How to get Global Entry for 50% off (and zip through customs and security lines)


Going through customs can be a drag. You are accosted by a bored-yet-potentially-malevolent customs officer, who volleys questions at you. These questions seem innocuous, but are can be phrased so as to imply subtle accusation (“Why did you leave the U.S.?“). You know that if you answer with just a hint of hesitation, that there is a small-but-nonzero chance that you will be sent home, sent to the Blue Rubber Glove Room, or worse, forced to work as a customs officer.

Clearly this is a situation that I would like to avoid.

Enter the Globe

I’ve been always curious about certain signs at airports labeled Global Entry. Global Entry is an expedited clearance program run by the U.S. Customs and Border Protection that lets eligible people speed through customs without being subject to the accusatory gaze of a customs officer. Instead you check in with a kiosk.

You don’t need to be a frequent traveler or a CEO to apply. You just need to conform to the U.S.’s definition of a “low-risk” traveler, by which I gather that you can’t have had any major legal infractions, that you are an upstanding, God-fearing citizen, and that you never “smoked those reefers.” Actually, I don’t really know what it means.

The cost for Global Entry is $100, and this status is good for five years. Doable, sure, but is it worth it, especially if you don’t fly internationally very often?

Keep your shoes on

Some of you have heard of TSA Pre-check (stylized with almost Prince-level difficulty as TSA Pre✓™), which is a program that grants you the ability to go through the quick line at airports in the US. It also exempts you from the vaguely dehumanizing shoe-and-belt-removal.

An early version of the Pre-check logo (scrapped)
An early version of the TSA Pre-check logo (scrapped)

You can’t opt-in to this program; they have to select you. I tried once, and received this interesting reply:

TSA sets the qualifications … Your account did not meet the thresholds they have defined. We are not at liberty to say what the qualification threshold is, but your account did not meet this criteria.

Yikes! What could it have been? Do I slouch when I go through security? Am I not cute enough?

Anyway, I bring this up because I learned that Global Entry gives you access to Pre-check lanes, regardless of my looks or slouching. This vastly improves the value of Global Entry, from use during the occasional international trip to pretty much every domestic flight I take.

But $100 is still a bit of an ask. Luckily, I found a way to do this cheaper. And for this, we can thank Canada.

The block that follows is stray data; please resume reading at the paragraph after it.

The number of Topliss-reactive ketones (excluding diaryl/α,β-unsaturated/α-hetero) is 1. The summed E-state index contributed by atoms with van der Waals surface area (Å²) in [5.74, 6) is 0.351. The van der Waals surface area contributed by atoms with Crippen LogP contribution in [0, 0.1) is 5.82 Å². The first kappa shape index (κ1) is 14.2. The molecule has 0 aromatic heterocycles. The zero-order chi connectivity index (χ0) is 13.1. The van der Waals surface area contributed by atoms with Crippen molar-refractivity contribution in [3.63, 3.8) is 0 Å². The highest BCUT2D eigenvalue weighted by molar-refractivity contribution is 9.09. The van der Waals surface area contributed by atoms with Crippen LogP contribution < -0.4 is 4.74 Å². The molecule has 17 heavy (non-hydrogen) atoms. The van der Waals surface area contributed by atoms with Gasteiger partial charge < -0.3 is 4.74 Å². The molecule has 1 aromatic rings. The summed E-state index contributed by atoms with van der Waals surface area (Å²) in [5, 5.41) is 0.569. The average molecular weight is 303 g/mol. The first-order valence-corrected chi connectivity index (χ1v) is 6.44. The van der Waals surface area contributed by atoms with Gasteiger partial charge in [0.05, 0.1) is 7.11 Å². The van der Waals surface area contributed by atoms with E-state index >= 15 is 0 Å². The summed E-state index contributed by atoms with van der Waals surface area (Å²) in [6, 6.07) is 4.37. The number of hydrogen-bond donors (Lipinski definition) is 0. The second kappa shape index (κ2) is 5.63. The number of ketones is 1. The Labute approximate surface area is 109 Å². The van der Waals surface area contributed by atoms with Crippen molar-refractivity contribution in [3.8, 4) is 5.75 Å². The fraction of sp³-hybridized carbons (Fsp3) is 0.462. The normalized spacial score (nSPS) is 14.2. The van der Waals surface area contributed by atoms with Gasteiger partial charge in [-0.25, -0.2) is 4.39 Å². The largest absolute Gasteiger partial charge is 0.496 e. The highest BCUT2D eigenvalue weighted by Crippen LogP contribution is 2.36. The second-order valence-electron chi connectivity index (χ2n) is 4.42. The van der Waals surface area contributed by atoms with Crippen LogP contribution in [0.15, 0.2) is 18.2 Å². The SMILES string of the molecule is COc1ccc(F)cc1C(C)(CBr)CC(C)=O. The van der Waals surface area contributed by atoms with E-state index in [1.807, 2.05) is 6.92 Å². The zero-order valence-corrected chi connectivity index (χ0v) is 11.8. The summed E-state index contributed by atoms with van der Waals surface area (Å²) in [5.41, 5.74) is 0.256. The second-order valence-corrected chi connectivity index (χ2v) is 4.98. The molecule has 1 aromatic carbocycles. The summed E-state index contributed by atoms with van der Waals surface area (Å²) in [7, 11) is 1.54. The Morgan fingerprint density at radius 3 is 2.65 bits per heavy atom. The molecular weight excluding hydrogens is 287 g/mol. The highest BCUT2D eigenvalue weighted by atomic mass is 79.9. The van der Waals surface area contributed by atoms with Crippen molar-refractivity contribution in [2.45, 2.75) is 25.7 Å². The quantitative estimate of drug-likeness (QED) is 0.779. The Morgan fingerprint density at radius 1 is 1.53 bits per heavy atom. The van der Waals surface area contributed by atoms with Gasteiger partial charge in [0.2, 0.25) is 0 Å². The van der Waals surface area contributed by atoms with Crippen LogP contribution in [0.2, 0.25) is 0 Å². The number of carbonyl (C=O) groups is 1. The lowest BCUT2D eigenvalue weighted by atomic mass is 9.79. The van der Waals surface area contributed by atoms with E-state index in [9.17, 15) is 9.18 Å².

Slip into something a bit more Canadian

Canada has its own “trusted traveler program” for expedited border crossing between it and the U.S. It’s called NEXUS, and it functions almost identically to Global Entry. You get a quick lane at land crossings and the same special kiosks at airports.

And the best part: having NEXUS gives you access to Global Entry! And even better, NEXUS is only $50 for five years, half the price of Global Entry. With that, I was in.

So why doesn’t everyone sign up for NEXUS?

Because it’s in Canada

One of the requirements for both programs is that after you submit your application (my personal essay was entitled “My Feet Get Cold, and Other Reasons Why I Want To Keep My Shoes On“) you have to have an in-person interview with Homeland Security, or whatever the Canadian equivalent is.

These interviews need to happen at an enrollment center, which is usually a Canadian airport or a border crossing. So that might explain why most U.S. folks won’t bother with NEXUS. If you live in Texas, a trip to Canada, while salutary, will rather offset the cost savings.

But here in Portland, the border is only a short trip away.

Privacy concerns

I admit that one of the reasons why I hesitated joining this program was that I was a bit uncomfortable at voluntarily giving my fingerprints and an iris scan (!) to a government agency. Despite having both a public blog and a business, privacy is very important to me, and I am wary of dolling out information that could be used to track me any more than I already do.

But when I voiced my concerns to friends, they pointed out that in all likelihood, government agencies probably already had my fingerprints. And when I thought about it, hell, even my gym has my index fingerprints. At least if I’m going to have my biometric information stored, let me get something out of it.

So one side-reason for me to sign up is to explore my discomfort with this kind of personally-identifying information. Will there be larger ramifications? Will I come to regret it? Will I learn something? We shall see.

To be continued

And so I convinced a few frequently-traveling friends to sign up with me, and we’re going to make it into a weekend. We’ll go to Vancouver, eat some good food, wander around town, and get grilled by Canadian Homeland Security. It sounds like a perfect weekend!

And if all goes well, we’ll be able to zip through customs and security lines soon enough. Assuming we get approved, of course. Stay tuned, as I suspect the story may not be so simple.

But enough about me. Have you ever signed up for Global Entry or NEXUS? Do/did you have reservations about doing so?

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